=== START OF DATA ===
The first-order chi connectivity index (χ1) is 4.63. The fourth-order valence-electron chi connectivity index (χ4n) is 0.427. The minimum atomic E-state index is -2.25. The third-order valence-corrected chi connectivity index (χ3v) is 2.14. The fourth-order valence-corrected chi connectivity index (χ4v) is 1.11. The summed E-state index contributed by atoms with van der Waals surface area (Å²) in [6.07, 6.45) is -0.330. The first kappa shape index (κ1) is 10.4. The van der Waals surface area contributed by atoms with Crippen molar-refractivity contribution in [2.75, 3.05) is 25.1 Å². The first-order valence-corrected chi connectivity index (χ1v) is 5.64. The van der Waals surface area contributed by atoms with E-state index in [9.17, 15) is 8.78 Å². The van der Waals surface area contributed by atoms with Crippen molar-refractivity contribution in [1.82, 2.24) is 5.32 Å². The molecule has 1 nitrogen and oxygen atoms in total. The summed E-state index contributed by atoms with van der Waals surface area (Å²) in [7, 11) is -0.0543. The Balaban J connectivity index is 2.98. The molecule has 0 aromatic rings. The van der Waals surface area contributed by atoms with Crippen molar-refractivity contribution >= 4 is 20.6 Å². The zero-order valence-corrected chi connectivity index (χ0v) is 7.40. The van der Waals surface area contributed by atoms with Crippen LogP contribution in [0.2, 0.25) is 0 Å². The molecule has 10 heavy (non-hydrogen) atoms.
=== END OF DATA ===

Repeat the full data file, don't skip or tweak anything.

The first-order chi connectivity index (χ1) is 4.63. The fourth-order valence-electron chi connectivity index (χ4n) is 0.427. The minimum atomic E-state index is -2.25. The third-order valence-corrected chi connectivity index (χ3v) is 2.14. The fourth-order valence-corrected chi connectivity index (χ4v) is 1.11. The summed E-state index contributed by atoms with van der Waals surface area (Å²) in [6.07, 6.45) is -0.330. The first kappa shape index (κ1) is 10.4. The van der Waals surface area contributed by atoms with Crippen molar-refractivity contribution in [2.75, 3.05) is 25.1 Å². The first-order valence-corrected chi connectivity index (χ1v) is 5.64. The van der Waals surface area contributed by atoms with E-state index in [9.17, 15) is 8.78 Å². The van der Waals surface area contributed by atoms with Crippen molar-refractivity contribution in [1.82, 2.24) is 5.32 Å². The molecule has 1 nitrogen and oxygen atoms in total. The summed E-state index contributed by atoms with van der Waals surface area (Å²) in [7, 11) is -0.0543. The Balaban J connectivity index is 2.98. The molecule has 0 aromatic rings. The van der Waals surface area contributed by atoms with Crippen molar-refractivity contribution >= 4 is 20.6 Å². The zero-order valence-corrected chi connectivity index (χ0v) is 7.40. The van der Waals surface area contributed by atoms with Crippen LogP contribution in [0.2, 0.25) is 0 Å². The molecule has 10 heavy (non-hydrogen) atoms.